June 26, 2012- A key part of the controversial hard line immigration law in Arizona was upheld on Monday by the U.S. Supreme Court. The High Court struck down three of the four sections of the law they were ruling on, but left one key one intact. Both sides were able to cheer victory after the ruling by the Court.
In a ruling of 5-3, the court, in effect, said Arizona had set up an immigration enforcement system that was parallel to that of the federal government, but punished more harshly illegal immigrants and interfered with the authority of Congress with regard to the nation’s borders.
The parts of the law the court rejected were where the law said it was a crime for any illegal immigrants to look for work and authorized arrests without warrants of those suspected by local or state police of committing offenses that were deportable.
However, the court upheld the part of the law that gives both local and state police the directive to check the immigration status of the people they have stopped, when it is suspected they might be in the country illegally.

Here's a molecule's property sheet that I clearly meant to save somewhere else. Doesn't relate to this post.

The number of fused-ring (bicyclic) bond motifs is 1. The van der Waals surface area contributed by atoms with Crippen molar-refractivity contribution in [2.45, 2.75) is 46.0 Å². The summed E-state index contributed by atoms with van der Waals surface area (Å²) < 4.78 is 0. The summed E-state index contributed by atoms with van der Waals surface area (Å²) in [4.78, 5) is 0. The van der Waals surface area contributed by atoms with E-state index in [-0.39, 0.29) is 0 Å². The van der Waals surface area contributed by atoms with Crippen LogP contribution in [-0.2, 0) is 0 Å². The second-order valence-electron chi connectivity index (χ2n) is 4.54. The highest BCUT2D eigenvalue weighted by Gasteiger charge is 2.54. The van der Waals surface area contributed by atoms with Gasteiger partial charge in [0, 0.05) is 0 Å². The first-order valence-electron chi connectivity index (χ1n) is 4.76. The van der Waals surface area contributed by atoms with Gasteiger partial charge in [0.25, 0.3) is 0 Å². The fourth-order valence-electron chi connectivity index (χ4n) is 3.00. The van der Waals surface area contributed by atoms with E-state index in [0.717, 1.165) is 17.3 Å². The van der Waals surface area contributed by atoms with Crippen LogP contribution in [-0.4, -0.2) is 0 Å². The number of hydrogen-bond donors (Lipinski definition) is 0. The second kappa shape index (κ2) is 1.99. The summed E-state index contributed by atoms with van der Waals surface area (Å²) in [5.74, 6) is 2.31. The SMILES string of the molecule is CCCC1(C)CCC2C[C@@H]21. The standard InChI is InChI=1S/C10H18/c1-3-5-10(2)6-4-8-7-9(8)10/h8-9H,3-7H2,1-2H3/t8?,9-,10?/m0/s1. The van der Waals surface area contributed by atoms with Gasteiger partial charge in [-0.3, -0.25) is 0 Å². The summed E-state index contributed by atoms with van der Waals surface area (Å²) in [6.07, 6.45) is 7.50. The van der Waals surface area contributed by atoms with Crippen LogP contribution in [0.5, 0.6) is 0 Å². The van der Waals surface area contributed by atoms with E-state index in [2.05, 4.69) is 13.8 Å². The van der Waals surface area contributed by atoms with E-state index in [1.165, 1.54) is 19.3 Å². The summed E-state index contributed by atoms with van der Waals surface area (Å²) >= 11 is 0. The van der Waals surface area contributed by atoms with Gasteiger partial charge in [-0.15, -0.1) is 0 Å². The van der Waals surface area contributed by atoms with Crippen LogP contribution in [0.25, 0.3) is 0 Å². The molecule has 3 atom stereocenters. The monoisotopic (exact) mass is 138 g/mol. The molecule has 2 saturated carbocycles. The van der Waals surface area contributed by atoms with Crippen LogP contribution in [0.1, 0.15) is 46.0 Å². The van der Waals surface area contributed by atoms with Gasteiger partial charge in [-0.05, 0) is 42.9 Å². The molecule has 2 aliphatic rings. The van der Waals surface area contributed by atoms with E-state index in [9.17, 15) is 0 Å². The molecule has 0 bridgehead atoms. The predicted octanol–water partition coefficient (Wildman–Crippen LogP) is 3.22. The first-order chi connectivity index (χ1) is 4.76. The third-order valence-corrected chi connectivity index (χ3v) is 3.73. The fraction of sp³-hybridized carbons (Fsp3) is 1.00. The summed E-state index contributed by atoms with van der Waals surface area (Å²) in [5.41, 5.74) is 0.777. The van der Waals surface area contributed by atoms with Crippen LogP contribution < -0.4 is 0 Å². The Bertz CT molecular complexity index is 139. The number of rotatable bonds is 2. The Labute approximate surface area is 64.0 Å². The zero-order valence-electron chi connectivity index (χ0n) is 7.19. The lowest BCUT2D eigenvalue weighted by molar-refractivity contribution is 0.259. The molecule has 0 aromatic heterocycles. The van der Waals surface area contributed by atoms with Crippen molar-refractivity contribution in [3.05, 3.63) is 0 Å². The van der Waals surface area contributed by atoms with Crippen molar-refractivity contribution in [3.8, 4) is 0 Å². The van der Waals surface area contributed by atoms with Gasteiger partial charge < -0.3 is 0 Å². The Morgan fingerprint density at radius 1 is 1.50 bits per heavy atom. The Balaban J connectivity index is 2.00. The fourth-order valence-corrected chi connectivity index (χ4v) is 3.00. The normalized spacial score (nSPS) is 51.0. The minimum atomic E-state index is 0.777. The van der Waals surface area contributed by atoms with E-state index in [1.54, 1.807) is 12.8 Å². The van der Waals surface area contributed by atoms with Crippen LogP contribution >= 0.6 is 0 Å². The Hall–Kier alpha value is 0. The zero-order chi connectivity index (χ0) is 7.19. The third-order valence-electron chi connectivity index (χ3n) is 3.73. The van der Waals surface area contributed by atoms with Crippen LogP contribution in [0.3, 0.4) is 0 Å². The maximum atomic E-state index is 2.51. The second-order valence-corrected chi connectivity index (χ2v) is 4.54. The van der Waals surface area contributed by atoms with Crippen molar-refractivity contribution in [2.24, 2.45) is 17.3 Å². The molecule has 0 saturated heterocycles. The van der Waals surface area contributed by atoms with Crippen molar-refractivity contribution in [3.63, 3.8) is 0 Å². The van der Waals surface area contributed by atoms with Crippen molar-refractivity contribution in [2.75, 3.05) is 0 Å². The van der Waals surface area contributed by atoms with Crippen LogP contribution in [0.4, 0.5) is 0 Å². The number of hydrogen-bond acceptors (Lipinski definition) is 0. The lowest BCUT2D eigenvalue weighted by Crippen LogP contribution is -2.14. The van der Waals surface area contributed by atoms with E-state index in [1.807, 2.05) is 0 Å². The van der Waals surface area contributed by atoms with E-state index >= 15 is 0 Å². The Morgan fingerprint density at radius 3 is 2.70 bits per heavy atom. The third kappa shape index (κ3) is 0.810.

On Monday, the impact of the court’s ruling was still unclear as advocates and immigrants scrambled to find answers from law enforcement and legal analysts. Most of the people opposed to the law said the ruling was a relief, but some advocates for immigration said the implementation of the part of the law upheld, could pose many problems for all immigrants, both legal and illegal, as they do not know how law enforcement will approach carrying out the law.